37th Street Christmas Lights

That  Other Paper's photos of the 37th Street Lights in Austin from 2006.

That Other Paper's photos of the 37th Street Lights in Austin

Started in 1980 by a few neighbors wanting to “one-up” each other, the 37th street Christmas light display is now an Austin tradition.

There is no committee or neighborhood planning for the lights. It is a voluntary effort made by the residents of 37th street every December to decorate their front and (sometimes) their back yards with huge, non-traditional light displays.

Many people visit the street over the holiday’s some drive through and others walk. It is recommended that you walk… driving does not allow for the “full experience” and is dangerous since there are many pedestrians.

A few years ago the Austinist published these tips for visiting:

1) The utmost and strongest encouragement we can give you is to walk, not drive. You will miss many details of the Christmas light art if you see it from a distance. And don’t just walk through quickly. Stroll leisurely and check out the details of the decoration instead of hurriedly trying to take it all in. The longer you look, the more you will see in each yard.

2) Since you will be walking the block, we suggest you come in on 38th street and find parking off of one of the side streets. There are other lights in the area, and this way you can check them out too.

3) Jamie’s (Jaime Lipman has been decorating his house with lights since the 1970’s and is one of the initial creators of this tradition.) house is one of the more noticeable houses. Don’t miss thoroughly enjoying this one. You can go in and explore his backyard which is incredibly decorated. He is the master of finding unusual things to light up. We can’t imagine how long it must take him to decorate each year, nor how many circuit breakers it takes to power everything.

4) Don’t litter while you’re enjoying the lights. It makes baby Jesus cry.

I live on E. 37th street (not the same street as the lights but close), and am definitely going to check out the lights this year! It’s a nice alternative or addition to visiting the Trail of Lights at Zilker.
-Samantha

Map of 37th Street Lights

Map of 37th Street Lights

Advertisements

Gentrification!

The Village is to Brooklyn, what Central/ Downtown Austin is to the East side.

Out with the old and in with the new. Brooklyn is where everything is happening. Many of the featured bands at this year’s ACL came from Brooklyn. There are five-star restaurants there, the real estate prices are growing and condos are going up along the East River. Longtime Brooklyn residents are protesting the demolition of historical buildings and zoning regulations…

Listing for an East Side Condo by Austin Living Properties

Listing for an East Side Condo by Austin Living Properties

A similar situation is happening here in our fair city of Austin. The East Side just hosted it’s 7th annual “East Austin Studio Tour.” Condominiums are being erected throughout the area, and with them more bars are opening and high-end clothing stores are selling their wares.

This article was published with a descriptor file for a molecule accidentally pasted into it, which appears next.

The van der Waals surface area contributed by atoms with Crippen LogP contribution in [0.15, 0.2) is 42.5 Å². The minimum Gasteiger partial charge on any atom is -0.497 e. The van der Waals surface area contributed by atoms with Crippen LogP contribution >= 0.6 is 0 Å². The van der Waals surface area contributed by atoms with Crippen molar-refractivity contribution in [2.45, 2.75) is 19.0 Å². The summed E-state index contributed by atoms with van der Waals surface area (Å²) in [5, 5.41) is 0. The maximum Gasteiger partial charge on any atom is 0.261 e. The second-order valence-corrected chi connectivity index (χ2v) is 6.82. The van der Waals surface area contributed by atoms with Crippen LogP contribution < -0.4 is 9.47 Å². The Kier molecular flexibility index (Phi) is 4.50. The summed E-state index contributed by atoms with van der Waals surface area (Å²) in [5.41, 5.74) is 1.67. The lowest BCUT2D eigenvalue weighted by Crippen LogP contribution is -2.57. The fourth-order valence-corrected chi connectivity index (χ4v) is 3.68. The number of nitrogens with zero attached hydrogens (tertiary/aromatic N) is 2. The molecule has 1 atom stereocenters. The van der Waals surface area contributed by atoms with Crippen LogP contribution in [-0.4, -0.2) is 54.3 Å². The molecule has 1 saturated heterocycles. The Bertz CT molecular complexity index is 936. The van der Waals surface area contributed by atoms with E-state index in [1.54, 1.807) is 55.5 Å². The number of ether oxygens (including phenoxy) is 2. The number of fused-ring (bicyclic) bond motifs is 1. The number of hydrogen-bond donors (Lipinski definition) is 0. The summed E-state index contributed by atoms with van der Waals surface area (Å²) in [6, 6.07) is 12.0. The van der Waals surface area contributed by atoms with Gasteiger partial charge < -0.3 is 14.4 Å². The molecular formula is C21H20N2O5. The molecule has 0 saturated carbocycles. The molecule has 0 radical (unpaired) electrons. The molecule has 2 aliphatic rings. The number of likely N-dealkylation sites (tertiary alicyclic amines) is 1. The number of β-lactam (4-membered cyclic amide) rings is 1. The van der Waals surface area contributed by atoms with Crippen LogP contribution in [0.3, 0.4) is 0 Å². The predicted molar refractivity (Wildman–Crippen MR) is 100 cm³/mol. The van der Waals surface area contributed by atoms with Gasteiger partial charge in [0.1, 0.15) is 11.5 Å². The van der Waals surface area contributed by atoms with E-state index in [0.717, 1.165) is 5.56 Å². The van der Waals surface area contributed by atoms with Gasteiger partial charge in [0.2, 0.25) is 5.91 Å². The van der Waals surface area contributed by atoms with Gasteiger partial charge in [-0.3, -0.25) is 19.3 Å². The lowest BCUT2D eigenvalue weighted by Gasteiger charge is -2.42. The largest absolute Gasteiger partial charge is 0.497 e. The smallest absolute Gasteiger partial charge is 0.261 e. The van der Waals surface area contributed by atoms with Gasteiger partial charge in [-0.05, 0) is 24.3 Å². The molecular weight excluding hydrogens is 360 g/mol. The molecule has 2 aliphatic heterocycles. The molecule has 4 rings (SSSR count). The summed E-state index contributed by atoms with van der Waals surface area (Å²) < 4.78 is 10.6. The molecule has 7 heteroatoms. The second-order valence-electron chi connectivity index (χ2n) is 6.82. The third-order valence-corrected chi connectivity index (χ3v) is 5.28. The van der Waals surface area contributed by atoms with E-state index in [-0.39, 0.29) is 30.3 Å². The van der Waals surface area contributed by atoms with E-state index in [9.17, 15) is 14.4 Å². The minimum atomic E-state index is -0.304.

Knowing a of a new place to go to eat or drink in East Austin is something many Austinites regard as “cool.” To know where to go on the East Side is a mark of someone “in the know,” someone who has the inside scoop.

Many of the places to go to on the East Side are really awesome, they’re a lot more relaxed than bars downtown and are perfectly kitschy.  I like them a lot- but, there are times when I do think about the people getting kicked out of homes they have lived in for their entire lives, and it makes the evening a little bittersweet.

In the video below, Professor Gene Burd from UT talks about gentrification in Austin and his experiences…

However…It is, what it is… so, I say enjoy it!

There are excellent restaurants and hangouts. Take advantage of it. Or don’t.

Here is a list of places to check out.

-Samantha

Marathon’s

It seems that nearly every weekend or every other weekend there are road closures and detour signs as a result of a marathon.

Austin hosts a huge number of marathons every year of a myriad of reasons, supporting diseases, illness and a variety of non-profits.

Upcoming Austin marathons includeThe 18th Annual ThunderCloud Subs Turkey Trot and the Trail of Lights 5k.

Hosting marathons, half marathons and triathlons can pack a powerful economic punch for cities. As well as benefit those who run them by providing:

  • Increased energy
  • Improved health
  • A sense of accomplishment
  • Increased discipline
  • Quality time outdoors

There are many running groups in Austin. “Austin Fit is one of those groups… it’s designed for folks like us who aren’t at all worried about winning…Austin Fit, offers a training program to get runners and walkers of all levels ready for the 3M and Freescale half marathons or the Freescale full marathon.” According to an Austinist.com article.

To get more information on running marathon’s or just for fun visit Run Tex or Austin TX running Clubs.

-Samantha

BBC’s World Have Your Say

(credit-kut.org)

(credit-kut.org)

This week at noon the BBC program World Have Your Say has been broadcasting live from Austin via KUT 90.5 FM.

“World Have Your Say is a BBC News discussion program where people around the world set the agenda. They use all technology possible to make the program open and indicative of as many contributors as they can. Join Ros Atkins and the rest of the WHYS crew and get involved: we’ll be helping you contribute to the discussions all week. Visit the WHYS Blog to suggest a debate,” according to the KUT website.